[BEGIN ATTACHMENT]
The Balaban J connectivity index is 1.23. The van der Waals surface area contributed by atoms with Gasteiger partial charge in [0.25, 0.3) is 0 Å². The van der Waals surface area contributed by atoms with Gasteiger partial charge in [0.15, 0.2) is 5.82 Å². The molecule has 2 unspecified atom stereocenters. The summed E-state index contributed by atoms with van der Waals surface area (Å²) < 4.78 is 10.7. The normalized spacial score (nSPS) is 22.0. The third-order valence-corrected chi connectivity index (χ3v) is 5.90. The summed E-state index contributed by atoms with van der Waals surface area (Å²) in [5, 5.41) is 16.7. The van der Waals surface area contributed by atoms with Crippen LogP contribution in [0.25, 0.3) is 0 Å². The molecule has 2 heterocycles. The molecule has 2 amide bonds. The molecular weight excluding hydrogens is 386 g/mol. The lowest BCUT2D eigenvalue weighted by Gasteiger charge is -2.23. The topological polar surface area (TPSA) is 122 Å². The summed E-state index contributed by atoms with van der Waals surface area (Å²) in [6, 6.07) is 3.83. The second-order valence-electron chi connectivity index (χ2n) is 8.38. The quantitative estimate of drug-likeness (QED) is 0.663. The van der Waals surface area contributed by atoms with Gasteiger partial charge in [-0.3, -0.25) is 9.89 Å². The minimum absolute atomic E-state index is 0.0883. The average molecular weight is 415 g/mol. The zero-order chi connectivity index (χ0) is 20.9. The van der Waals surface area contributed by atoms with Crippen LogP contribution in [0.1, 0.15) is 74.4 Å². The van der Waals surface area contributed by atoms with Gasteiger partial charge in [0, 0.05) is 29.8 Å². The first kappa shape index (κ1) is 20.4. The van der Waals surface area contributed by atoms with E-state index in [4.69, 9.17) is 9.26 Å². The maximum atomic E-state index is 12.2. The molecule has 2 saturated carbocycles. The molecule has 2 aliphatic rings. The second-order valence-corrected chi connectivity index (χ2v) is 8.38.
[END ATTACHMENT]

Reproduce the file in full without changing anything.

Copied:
The Balaban J connectivity index is 1.23. The van der Waals surface area contributed by atoms with Gasteiger partial charge in [0.25, 0.3) is 0 Å². The van der Waals surface area contributed by atoms with Gasteiger partial charge in [0.15, 0.2) is 5.82 Å². The molecule has 2 unspecified atom stereocenters. The summed E-state index contributed by atoms with van der Waals surface area (Å²) < 4.78 is 10.7. The normalized spacial score (nSPS) is 22.0. The third-order valence-corrected chi connectivity index (χ3v) is 5.90. The summed E-state index contributed by atoms with van der Waals surface area (Å²) in [5, 5.41) is 16.7. The van der Waals surface area contributed by atoms with Crippen LogP contribution in [0.25, 0.3) is 0 Å². The molecule has 2 heterocycles. The molecule has 2 amide bonds. The molecular weight excluding hydrogens is 386 g/mol. The lowest BCUT2D eigenvalue weighted by Gasteiger charge is -2.23. The topological polar surface area (TPSA) is 122 Å². The summed E-state index contributed by atoms with van der Waals surface area (Å²) in [6, 6.07) is 3.83. The second-order valence-electron chi connectivity index (χ2n) is 8.38. The quantitative estimate of drug-likeness (QED) is 0.663. The van der Waals surface area contributed by atoms with Gasteiger partial charge in [-0.3, -0.25) is 9.89 Å². The minimum absolute atomic E-state index is 0.0883. The average molecular weight is 415 g/mol. The zero-order chi connectivity index (χ0) is 20.9. The van der Waals surface area contributed by atoms with Crippen LogP contribution in [0.1, 0.15) is 74.4 Å². The van der Waals surface area contributed by atoms with Gasteiger partial charge in [0, 0.05) is 29.8 Å². The first kappa shape index (κ1) is 20.4. The van der Waals surface area contributed by atoms with E-state index in [4.69, 9.17) is 9.26 Å². The maximum atomic E-state index is 12.2. The molecule has 2 saturated carbocycles. The molecule has 2 aliphatic rings. The second-order valence-corrected chi connectivity index (χ2v) is 8.38.